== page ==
Alexandrian Patriarchate – June – July 2014 – Maria Kazamia
Saint Athanasius the Athonite Theological School, a faculty of the Orthodox University of the Democratic Republic of the Congo, started operating at the Mont Ngafula region in Kinshasa in September 2007. Attendance at school is five years. The School offers three directions:
- The Bible-Patristic Theology-Ecclesiastical History,
- Liturgics and
- Organization and Administration of Church Life.
The number of students during the first academic year of the School (2007-2008) amounted to 70, and has remained broadly stable until today. On average, there are 15 students per class. Attendance is compulsory. The presentations delivered for each lesson last two hours each, which is strictly observed. The teaching staff comes from DRC, Greece, France and Australia. Teaching is held either in person or by teleconference.
The school is situated up on a green hill, about 25km outside the capital. When approaching it, the first thing one can see from afar is the imposing dome of the Church of St Athanasius the Athonite, which dominates the center of the internal yard of the Institution.
Monastic architecture was undoubtedly the source of inspiration for the creator of the wide building complex. An imposing protective enclosure surrounds the particular premises of the school, which are circumferentially arranged around the temple. It is thanks to generous donations that all the necessary premises of an educational institution have been created, which are organized in such a way as to provide accommodation not only to the boarders and the teaching staff but also to all those who come to the School in order to offer missionary ministry as well as love and knowledge. The contribution of the Orthodox Missionary Fraternity to that field was great once more.
How I became professor of the Theological School
I had the pleasure of being informed about this ambitious effort of the Mission in the heart of Africa by my colleague Niki Papageorgiou, who has taken an active part in it as a professor since the very first academic year. I must confess that I was really impressed and thought that I could contribute to something myself. So when Mrs. Papageorgiou conveyed to me the request of His Eminence Metropolitan Nikiforos of Central Africa to undertake teaching the course of Byzantine art, which I teach at the Theological School of Aristotle University, I had no qualms whatsoever. In fact, I wanted to go to Kinshasa in order to teach there in person, because I believe in the power of personal contact with students.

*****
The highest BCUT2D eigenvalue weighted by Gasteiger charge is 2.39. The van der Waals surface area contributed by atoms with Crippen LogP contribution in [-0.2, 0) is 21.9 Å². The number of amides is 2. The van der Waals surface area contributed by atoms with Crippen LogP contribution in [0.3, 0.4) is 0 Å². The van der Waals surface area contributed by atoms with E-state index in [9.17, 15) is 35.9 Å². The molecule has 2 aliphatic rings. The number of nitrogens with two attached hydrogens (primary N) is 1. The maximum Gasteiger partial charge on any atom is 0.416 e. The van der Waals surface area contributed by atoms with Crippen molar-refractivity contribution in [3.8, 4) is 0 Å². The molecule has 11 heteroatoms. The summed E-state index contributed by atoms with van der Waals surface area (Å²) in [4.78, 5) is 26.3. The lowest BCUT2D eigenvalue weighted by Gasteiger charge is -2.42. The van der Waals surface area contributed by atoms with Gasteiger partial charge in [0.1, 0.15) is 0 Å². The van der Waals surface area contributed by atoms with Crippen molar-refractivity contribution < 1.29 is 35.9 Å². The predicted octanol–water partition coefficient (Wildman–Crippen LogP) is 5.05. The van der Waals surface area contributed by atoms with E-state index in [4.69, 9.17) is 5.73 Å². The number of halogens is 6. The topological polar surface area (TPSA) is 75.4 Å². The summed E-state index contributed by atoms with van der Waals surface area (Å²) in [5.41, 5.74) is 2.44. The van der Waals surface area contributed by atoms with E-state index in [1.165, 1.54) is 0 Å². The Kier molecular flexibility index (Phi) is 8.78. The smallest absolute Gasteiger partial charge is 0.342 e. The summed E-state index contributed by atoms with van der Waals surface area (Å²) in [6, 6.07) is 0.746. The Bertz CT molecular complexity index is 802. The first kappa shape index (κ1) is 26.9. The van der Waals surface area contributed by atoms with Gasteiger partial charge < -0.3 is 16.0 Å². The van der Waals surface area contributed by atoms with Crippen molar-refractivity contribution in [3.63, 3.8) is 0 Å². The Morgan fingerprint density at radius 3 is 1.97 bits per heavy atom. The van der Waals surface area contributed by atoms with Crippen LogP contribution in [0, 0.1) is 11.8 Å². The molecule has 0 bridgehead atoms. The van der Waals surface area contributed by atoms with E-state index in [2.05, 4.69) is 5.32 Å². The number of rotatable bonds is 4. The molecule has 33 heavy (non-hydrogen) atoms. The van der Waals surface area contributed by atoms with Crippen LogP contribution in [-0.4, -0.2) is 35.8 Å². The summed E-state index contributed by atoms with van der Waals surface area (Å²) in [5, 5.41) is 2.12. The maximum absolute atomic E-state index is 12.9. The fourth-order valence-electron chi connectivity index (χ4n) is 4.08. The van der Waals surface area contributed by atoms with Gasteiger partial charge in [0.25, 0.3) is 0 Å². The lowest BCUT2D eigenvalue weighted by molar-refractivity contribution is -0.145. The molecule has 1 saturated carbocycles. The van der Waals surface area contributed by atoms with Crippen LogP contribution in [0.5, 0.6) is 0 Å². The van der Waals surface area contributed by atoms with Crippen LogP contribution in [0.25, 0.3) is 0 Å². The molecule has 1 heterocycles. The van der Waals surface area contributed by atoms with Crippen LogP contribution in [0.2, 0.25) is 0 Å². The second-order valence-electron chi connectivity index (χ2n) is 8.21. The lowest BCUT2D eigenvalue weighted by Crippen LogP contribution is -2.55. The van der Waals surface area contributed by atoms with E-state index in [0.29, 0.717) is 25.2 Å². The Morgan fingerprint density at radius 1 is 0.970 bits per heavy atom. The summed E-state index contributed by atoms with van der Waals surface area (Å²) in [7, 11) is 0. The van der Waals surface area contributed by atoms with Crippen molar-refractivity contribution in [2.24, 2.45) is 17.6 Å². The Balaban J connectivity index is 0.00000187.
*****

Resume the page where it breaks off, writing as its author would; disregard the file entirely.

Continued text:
I have now joined the academic staff of the School since the academic year 2012-2013. The first courses (30 hours of teaching) were held for the first year students in January 2013. There was so much interest that the barrage of questions during the course resulted in my not managing to cover the material. For this reason, the next year (2013-2014), the course was also added to the second year curriculum. I’ll never forget the way the second-year students welcomed me in February 2014. It was impossible not to cry.
Apart from the courses, the daily schedule did not differ from the coenobitic monastic life: Matins, breakfast, teaching session, lunch, teaching session, evening prayer, dinner and Compline. After the Compline service and until the interruption in the power supply at about 10 pm, we would try to find a few hours to rest in the beautiful garden of the School. Most often, however, this was impossible, because we were approached by youths who needed to find answers to their queries, not only on purely theological issues. The discussions were fruitful for both sides.
Challenges we face
Therefore, the project which is performed in this academic institution is titanic. The problems are plentiful, the major being lack of financial resources in order to ensure free schooling for the students, supply of computers, printers, scanners, stationery and also books to enrich the library.
Students are required to prepare projects during their studies. However, the question is where to search for their material, if there are no suitable conditions. Here we have to note that the level of school infrastructure is tightly controlled by the official state.
We believe that with the help of St Athanasius the Athonite, St. Barbara, whose temple was opened in the school courtyard this year, and all those who believe in the necessity of disseminating genuine Theology to the ends of the earth, any problems will be eliminated and the project will grow enormously.
Today’s students as clergy or laity will take over and will minister to their local church and their own seminary. Every Sunday the brilliant ‘Catholicon’ of the school filled with poor, shabbily dressed children of the neighbourhood, who came perhaps to get the antidoron and a few candies, but attended the Divine Liturgy with great reverence. I want to believe that those children are the future students of Theology.
I praise and thank God for giving me the opportunity to meet another world, and I hope he grants that I will be able to go there every year in order to teach and be taught and also in order to remember that some people in the world who are struggling for the obvious, might be entering the kingdom of God before us.
Associate Professor – Faculty of Theology AUTH,
Regular member of the Fraternity
The Theological School of the Congo constitutes an ambitious project, aiming to bring out young and trained members of the Church, who will plough the aching soils of the African land, to preach the Risen Christ.
The students of Theology come from various regions of the vast country and don’t pay tuition, while they are provided with free accomodation and feeding. Operating such a school imply multiple financial difficulties and keeps on due to successive miracles of God’s love.
You can also be a part of this miracle. Support the Theological School of the Congo.